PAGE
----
If you have any questions or curiosities about HDFS or Change Makers, contact department chair Liz Pearce at pearcel@linnbenton.edu

      Image by Freepik

    • Wellness Wednesday: Great Expectations

      Charles Schulz, author/cartoonist of Peanuts said, “there is no heavier burden than a great potential.”

      Yep, expectations are fraught with thinking ‘what if ______ doesn’t turn out as I planned?!’

      Many of us start every term, every new year, with thoughts of ‘I’ve got this. I’m going to do _______ and be super successful.’ And then reality rears its ugly head, bringing us back to the mundane, plodding through day-to-day tasks and balancing all that we want to do.  

      My older sister (who is wiser than me, but I often don’t believe her) said, “You CAN have everything. Just not all at the same time.” I have found that to be helpful advice. If you’re holding a family together, working full-time on top of school, playing a competitive sport, commuting from afar, struggling for enough food, shelter or books every month, the priorities in front of you are not measured by grades. It’s about survival, improvement, moving forward, hanging in and hanging on.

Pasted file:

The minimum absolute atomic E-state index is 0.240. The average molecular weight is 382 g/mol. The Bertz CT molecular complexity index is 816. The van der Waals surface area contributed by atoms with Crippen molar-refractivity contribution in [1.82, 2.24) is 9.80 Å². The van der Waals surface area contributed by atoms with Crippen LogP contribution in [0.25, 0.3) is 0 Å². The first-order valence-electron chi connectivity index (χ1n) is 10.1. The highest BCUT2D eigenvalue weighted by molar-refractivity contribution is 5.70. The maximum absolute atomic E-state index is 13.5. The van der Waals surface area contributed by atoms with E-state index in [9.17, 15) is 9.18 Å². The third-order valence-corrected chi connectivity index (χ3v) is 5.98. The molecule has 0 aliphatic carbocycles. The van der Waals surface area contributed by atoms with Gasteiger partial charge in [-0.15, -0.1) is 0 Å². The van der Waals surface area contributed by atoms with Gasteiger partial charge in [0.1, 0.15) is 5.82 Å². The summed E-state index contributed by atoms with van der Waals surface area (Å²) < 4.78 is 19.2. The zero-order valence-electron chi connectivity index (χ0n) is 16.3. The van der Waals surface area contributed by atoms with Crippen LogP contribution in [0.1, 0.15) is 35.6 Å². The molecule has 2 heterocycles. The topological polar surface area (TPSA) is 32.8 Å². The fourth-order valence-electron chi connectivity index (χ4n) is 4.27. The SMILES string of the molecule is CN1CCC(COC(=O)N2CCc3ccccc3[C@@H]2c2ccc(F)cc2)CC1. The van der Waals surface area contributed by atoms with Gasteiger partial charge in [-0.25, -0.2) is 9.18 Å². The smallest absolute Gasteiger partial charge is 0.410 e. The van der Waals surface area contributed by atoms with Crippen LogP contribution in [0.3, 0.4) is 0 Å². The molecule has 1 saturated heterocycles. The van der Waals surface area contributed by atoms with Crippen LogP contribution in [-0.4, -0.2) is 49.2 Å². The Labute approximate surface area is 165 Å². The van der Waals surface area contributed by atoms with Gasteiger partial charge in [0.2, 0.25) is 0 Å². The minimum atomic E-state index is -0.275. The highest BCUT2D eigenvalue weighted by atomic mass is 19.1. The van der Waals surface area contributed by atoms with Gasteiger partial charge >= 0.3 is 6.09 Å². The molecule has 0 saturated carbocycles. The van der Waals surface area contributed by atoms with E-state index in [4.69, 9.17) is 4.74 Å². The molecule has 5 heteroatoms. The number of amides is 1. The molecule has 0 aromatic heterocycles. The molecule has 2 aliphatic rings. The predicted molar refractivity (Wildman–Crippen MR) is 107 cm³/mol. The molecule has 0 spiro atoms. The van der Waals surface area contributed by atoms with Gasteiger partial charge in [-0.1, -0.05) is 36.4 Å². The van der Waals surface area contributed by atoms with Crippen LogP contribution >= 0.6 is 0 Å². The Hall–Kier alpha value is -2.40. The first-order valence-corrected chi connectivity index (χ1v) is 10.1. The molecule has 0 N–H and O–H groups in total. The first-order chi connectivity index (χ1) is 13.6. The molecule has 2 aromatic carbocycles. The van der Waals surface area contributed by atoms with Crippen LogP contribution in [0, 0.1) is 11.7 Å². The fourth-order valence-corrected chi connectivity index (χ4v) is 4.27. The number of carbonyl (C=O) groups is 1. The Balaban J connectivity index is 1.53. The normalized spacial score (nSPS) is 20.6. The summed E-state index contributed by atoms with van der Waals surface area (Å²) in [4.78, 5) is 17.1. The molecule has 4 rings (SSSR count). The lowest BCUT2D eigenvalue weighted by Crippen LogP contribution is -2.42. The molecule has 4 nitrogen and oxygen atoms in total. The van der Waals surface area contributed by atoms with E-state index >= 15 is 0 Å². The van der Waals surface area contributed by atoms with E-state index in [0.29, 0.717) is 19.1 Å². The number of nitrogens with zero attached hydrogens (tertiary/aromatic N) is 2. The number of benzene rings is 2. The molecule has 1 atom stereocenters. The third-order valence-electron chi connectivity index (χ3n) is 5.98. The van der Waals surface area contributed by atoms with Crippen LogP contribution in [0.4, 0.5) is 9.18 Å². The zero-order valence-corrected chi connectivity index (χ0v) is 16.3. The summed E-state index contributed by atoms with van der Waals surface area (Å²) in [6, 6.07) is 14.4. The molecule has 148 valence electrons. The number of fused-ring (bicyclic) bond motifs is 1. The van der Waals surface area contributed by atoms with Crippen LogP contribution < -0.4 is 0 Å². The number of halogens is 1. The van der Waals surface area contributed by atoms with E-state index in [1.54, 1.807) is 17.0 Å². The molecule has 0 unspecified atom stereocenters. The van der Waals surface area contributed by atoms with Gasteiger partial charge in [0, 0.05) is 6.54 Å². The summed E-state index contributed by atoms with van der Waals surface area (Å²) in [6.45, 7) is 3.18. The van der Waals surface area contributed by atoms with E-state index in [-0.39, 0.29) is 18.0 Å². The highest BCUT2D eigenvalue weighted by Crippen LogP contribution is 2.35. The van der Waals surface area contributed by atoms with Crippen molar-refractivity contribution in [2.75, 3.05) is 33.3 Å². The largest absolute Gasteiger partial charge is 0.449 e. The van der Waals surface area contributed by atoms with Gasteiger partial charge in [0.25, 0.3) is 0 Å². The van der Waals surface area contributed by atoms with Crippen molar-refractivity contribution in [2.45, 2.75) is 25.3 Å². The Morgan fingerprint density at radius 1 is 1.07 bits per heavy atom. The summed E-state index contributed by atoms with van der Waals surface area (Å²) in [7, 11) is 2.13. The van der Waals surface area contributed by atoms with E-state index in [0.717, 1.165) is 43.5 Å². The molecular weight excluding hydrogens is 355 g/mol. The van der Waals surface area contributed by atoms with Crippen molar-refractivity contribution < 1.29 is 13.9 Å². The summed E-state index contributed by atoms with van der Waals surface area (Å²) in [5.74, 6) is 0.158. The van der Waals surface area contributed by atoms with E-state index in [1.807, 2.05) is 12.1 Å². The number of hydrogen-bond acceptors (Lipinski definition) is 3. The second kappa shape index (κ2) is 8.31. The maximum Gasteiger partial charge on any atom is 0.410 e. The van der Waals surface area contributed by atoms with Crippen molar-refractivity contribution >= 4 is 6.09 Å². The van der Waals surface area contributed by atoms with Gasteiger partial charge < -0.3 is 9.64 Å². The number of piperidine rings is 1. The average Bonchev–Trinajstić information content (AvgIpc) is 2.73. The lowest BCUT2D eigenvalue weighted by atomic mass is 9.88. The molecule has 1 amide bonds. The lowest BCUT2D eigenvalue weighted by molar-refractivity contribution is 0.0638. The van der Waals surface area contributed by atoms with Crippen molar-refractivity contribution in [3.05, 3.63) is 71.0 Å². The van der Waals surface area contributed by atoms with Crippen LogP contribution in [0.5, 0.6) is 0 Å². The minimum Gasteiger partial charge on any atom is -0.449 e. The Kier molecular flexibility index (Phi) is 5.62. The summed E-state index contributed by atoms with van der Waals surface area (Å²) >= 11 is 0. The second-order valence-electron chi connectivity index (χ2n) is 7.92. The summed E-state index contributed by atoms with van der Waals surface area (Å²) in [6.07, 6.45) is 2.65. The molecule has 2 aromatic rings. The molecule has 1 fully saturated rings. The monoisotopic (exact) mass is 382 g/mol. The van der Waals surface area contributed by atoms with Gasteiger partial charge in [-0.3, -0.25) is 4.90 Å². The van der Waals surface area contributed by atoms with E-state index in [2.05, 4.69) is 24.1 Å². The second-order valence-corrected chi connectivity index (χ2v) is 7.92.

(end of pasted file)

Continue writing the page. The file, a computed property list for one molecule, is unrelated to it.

So how do we apply this thinking in order to be successful term by term in school while carrying the burden of expectations? As with most things, I’m a middle-of-the-road kind of thinker, one who sees both sides of the equation. Which brings me to another favorite quote: 

      “Reach for the stars!  You might not catch one, but at least you won’t come up with a handful of mud!” — Author unknown